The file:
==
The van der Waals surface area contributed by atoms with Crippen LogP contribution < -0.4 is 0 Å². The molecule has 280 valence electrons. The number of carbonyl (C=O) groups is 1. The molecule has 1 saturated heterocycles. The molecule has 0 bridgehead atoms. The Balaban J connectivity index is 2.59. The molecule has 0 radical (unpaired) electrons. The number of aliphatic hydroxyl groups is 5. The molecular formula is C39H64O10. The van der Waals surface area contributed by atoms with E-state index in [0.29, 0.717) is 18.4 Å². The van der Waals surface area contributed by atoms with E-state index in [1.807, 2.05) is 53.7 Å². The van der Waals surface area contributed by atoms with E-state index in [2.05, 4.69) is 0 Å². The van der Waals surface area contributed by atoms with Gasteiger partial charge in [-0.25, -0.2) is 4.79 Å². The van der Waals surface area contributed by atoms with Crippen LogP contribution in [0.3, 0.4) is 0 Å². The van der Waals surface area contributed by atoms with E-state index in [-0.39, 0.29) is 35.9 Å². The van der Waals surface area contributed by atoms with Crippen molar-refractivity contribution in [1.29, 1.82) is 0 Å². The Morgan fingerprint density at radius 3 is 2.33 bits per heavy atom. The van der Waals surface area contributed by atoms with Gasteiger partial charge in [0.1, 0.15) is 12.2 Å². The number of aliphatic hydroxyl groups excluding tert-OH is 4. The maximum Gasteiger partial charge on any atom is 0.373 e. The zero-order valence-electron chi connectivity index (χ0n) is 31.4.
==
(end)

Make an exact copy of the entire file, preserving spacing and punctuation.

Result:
The van der Waals surface area contributed by atoms with Crippen LogP contribution < -0.4 is 0 Å². The molecule has 280 valence electrons. The number of carbonyl (C=O) groups is 1. The molecule has 1 saturated heterocycles. The molecule has 0 bridgehead atoms. The Balaban J connectivity index is 2.59. The molecule has 0 radical (unpaired) electrons. The number of aliphatic hydroxyl groups is 5. The molecular formula is C39H64O10. The van der Waals surface area contributed by atoms with E-state index in [0.29, 0.717) is 18.4 Å². The van der Waals surface area contributed by atoms with E-state index in [1.807, 2.05) is 53.7 Å². The van der Waals surface area contributed by atoms with E-state index in [2.05, 4.69) is 0 Å². The van der Waals surface area contributed by atoms with Gasteiger partial charge in [-0.25, -0.2) is 4.79 Å². The van der Waals surface area contributed by atoms with Crippen LogP contribution in [0.3, 0.4) is 0 Å². The van der Waals surface area contributed by atoms with E-state index in [-0.39, 0.29) is 35.9 Å². The van der Waals surface area contributed by atoms with Crippen molar-refractivity contribution in [1.29, 1.82) is 0 Å². The Morgan fingerprint density at radius 3 is 2.33 bits per heavy atom. The van der Waals surface area contributed by atoms with Gasteiger partial charge in [0.1, 0.15) is 12.2 Å². The number of aliphatic hydroxyl groups excluding tert-OH is 4. The maximum Gasteiger partial charge on any atom is 0.373 e. The zero-order valence-electron chi connectivity index (χ0n) is 31.4.